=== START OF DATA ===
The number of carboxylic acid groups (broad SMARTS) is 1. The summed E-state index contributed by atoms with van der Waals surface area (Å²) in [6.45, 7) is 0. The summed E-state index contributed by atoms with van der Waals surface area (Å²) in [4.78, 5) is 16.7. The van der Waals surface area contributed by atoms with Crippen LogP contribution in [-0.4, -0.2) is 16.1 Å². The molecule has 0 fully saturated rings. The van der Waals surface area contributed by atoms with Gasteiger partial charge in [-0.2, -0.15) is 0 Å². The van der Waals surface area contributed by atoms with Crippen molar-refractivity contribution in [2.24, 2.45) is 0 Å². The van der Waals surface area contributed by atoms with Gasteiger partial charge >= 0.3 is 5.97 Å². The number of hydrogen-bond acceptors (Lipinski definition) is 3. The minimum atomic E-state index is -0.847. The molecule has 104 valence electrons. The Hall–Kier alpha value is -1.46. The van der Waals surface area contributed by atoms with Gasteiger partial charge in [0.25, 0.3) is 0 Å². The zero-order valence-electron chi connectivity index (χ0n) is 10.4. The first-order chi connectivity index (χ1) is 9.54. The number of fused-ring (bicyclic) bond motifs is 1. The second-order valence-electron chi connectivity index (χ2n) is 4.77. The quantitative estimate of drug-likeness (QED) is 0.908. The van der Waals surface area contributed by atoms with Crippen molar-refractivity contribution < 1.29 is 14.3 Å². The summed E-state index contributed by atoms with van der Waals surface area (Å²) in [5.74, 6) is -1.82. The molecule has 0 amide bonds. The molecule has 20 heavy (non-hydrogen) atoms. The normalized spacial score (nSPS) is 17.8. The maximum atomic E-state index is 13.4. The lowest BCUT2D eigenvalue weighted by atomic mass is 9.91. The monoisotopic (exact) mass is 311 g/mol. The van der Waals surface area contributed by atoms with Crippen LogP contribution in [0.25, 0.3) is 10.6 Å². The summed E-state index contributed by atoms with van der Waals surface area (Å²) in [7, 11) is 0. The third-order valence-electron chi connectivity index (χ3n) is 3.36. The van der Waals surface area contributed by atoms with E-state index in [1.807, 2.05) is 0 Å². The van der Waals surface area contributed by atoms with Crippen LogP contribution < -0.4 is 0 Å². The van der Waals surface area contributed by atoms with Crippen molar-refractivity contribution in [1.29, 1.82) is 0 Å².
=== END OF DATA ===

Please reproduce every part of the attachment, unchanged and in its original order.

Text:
The number of carboxylic acid groups (broad SMARTS) is 1. The summed E-state index contributed by atoms with van der Waals surface area (Å²) in [6.45, 7) is 0. The summed E-state index contributed by atoms with van der Waals surface area (Å²) in [4.78, 5) is 16.7. The van der Waals surface area contributed by atoms with Crippen LogP contribution in [-0.4, -0.2) is 16.1 Å². The molecule has 0 fully saturated rings. The van der Waals surface area contributed by atoms with Gasteiger partial charge in [-0.2, -0.15) is 0 Å². The van der Waals surface area contributed by atoms with Crippen molar-refractivity contribution in [2.24, 2.45) is 0 Å². The van der Waals surface area contributed by atoms with Gasteiger partial charge >= 0.3 is 5.97 Å². The number of hydrogen-bond acceptors (Lipinski definition) is 3. The minimum atomic E-state index is -0.847. The molecule has 104 valence electrons. The Hall–Kier alpha value is -1.46. The van der Waals surface area contributed by atoms with Gasteiger partial charge in [0.25, 0.3) is 0 Å². The zero-order valence-electron chi connectivity index (χ0n) is 10.4. The first-order chi connectivity index (χ1) is 9.54. The number of fused-ring (bicyclic) bond motifs is 1. The second-order valence-electron chi connectivity index (χ2n) is 4.77. The quantitative estimate of drug-likeness (QED) is 0.908. The van der Waals surface area contributed by atoms with Crippen molar-refractivity contribution < 1.29 is 14.3 Å². The summed E-state index contributed by atoms with van der Waals surface area (Å²) in [5.74, 6) is -1.82. The molecule has 0 amide bonds. The molecule has 20 heavy (non-hydrogen) atoms. The normalized spacial score (nSPS) is 17.8. The maximum atomic E-state index is 13.4. The lowest BCUT2D eigenvalue weighted by atomic mass is 9.91. The monoisotopic (exact) mass is 311 g/mol. The van der Waals surface area contributed by atoms with Crippen LogP contribution in [0.25, 0.3) is 10.6 Å². The summed E-state index contributed by atoms with van der Waals surface area (Å²) in [7, 11) is 0. The third-order valence-electron chi connectivity index (χ3n) is 3.36. The van der Waals surface area contributed by atoms with E-state index in [1.807, 2.05) is 0 Å². The van der Waals surface area contributed by atoms with Crippen LogP contribution < -0.4 is 0 Å². The van der Waals surface area contributed by atoms with Crippen molar-refractivity contribution in [1.29, 1.82) is 0 Å².